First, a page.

So can you tell me a little more about this boy band you were in?
This is where the absurdity comes from in the work. It was a cover band in El Salvador, and I was in it from 6-8 years old. We were pretty active, we practiced almost every day. I was the smallest member of the band. We would tour around Central America, during a civil war in this time, and we would entertain people. But it just didn’t work out, with agents and inner turmoil and such.
You had inner turmoil with your fellow 7 year olds?
Yes! Some of them wanted to take center stage and be the lead singer. We would have made a great reality show. It made me interested in being in front of an audience. But in a different way; in this very colorful, very playful, very absurd way. And my performance work really comes from that whole thing. Despite all the things that are heavy and serious.
What was the most important thing you learned in art school?
I had very unique experiences because I was in New York. To me I always thought New York was the teacher. I think for the most part it was just listening to other artists, because we’re all so different in how we work. And I think I learned then that I wanted to teach. I have a huge interest in being a professor, I want to help other artists develop themselves. It’s really important that we can all help each other. People are really thankful and you go out of your way to help them. It’s another way of giving back, even if my work doesn’t involve physically being a mentor with them.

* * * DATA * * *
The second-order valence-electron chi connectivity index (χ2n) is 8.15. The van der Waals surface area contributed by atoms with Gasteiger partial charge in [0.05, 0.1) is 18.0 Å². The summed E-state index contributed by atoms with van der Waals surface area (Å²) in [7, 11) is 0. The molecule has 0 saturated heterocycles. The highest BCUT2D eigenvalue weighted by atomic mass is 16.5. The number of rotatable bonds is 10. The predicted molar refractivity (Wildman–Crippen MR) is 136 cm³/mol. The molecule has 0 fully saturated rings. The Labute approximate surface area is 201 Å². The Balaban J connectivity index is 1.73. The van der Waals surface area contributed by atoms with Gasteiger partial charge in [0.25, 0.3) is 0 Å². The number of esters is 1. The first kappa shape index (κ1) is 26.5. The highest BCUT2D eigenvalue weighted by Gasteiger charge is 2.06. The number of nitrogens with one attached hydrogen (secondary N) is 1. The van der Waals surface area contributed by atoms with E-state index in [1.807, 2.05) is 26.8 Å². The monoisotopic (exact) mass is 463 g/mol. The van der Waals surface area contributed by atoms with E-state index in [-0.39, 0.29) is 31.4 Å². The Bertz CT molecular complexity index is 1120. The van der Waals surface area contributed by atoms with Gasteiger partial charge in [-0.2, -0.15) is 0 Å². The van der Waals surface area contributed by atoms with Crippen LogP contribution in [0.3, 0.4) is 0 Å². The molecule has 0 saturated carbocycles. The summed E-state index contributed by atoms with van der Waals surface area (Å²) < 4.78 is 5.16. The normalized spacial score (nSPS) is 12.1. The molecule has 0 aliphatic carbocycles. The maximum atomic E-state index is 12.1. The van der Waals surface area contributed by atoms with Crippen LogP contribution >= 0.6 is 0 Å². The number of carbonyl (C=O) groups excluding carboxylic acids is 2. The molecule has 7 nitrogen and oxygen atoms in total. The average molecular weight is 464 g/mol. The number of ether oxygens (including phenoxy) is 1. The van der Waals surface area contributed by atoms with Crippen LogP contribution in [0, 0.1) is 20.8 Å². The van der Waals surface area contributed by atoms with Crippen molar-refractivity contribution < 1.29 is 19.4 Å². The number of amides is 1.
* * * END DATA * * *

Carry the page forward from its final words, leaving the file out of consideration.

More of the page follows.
What inspires you?
Well I guess it’s interesting. I’m a professor, I teach art, and I do art, and I’ve done it my whole life. There’s not a lot of others that I just go see and am inspired by other than my ancestors, the Maya. All the culture is there. Those are the ones that I look to for inspiration. I feel the need to continue their lineage because a lot of it was lost and destroyed, almost completely wiped away.
Any specific part of the Maya culture?
Well during the Mayan peak 500-700 years ago, the artists were a part of the hierarchy. Kings, shaman, the artists were really up on that level of the chain. They saw artists as being really important for culture, they could construct the biggest monuments and such. Now we’re the lowest of the low, unless you get famous and get that status. So that aspect is my influence, and now hopefully I’m meeting that level with this combination of the political and the poetic.
‘Xolo Yawning’ is on display at Y Gallery through May 12th